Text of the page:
Are the Flyers on the right path back to prosperity?
The youth is coming.
 
Hextall, oftentimes close to the vest, made that abundantly clear at his end-of-the-season press conference.
 
"Our young players, they've done enough," Hextall said in early April. "Our young players are going to get a long look. We don't plan on going out and signing veterans on the back end. Our kids, it's time to give them a shot, and we're going to do that."
 
But the really hard part is just beginning — results. Can the prospects catch up and meet the current core? The pressure for it to start has never been higher.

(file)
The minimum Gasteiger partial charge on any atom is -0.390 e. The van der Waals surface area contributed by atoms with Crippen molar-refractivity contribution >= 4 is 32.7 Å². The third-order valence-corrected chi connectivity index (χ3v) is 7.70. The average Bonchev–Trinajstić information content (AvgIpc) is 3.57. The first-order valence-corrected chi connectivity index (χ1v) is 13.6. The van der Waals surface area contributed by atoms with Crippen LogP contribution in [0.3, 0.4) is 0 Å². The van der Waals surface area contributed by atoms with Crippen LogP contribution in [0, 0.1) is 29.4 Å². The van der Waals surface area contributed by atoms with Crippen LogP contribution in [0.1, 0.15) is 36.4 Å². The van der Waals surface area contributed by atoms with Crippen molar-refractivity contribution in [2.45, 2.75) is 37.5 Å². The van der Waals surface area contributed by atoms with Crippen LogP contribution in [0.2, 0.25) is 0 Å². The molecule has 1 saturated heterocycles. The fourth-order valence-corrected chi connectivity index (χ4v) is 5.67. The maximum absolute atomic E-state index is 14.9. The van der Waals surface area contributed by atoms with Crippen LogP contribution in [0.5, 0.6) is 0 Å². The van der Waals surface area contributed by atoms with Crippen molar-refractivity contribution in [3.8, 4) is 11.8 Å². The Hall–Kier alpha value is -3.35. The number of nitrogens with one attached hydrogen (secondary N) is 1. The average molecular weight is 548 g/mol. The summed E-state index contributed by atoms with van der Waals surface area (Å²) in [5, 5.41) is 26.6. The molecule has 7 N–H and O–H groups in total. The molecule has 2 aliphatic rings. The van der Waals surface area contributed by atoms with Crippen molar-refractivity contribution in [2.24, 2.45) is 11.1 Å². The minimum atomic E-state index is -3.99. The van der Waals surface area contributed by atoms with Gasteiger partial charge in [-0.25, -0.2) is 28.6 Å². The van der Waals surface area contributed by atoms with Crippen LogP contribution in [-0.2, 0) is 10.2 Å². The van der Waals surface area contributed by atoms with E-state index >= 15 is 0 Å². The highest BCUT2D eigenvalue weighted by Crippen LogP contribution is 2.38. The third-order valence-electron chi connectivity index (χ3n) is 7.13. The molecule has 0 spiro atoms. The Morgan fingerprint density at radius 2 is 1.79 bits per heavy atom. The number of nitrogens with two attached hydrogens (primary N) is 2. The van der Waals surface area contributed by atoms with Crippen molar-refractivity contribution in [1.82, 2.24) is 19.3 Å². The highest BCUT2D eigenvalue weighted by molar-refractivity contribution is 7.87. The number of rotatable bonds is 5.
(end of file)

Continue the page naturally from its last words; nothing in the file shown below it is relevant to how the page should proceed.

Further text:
Help does appear to be on the way, though, for a team that regressed this season and missed the playoffs for the third time in the past five years.
 
Anthony Stolarz, Alex Lyon, Felix Sandstrom and Carter Hart give the Flyers future options in net.
 
Two promising prospects are expected to join Ivan Provorov, Shayne Gostisbehere and company on the blue line.
 
Oskar Lindblom, a dynamic 20-year-old winger, could crack the Flyers' group of forwards, which should have Jordan Weal and Valtteri Filppula for a full season.
 
Also, don't forget forward Mike Vecchione, a Hobey Baker finalist who signed with the Flyers out of Union College in late March.
 
Oh, and the No. 2 pick of the draft — likely a talented center — is in the Flyers' grasp.
 
The 2017-18 season will be a telling time for the Flyers. Patience has been required, but when will it be rewarded?
 
The clock is ticking.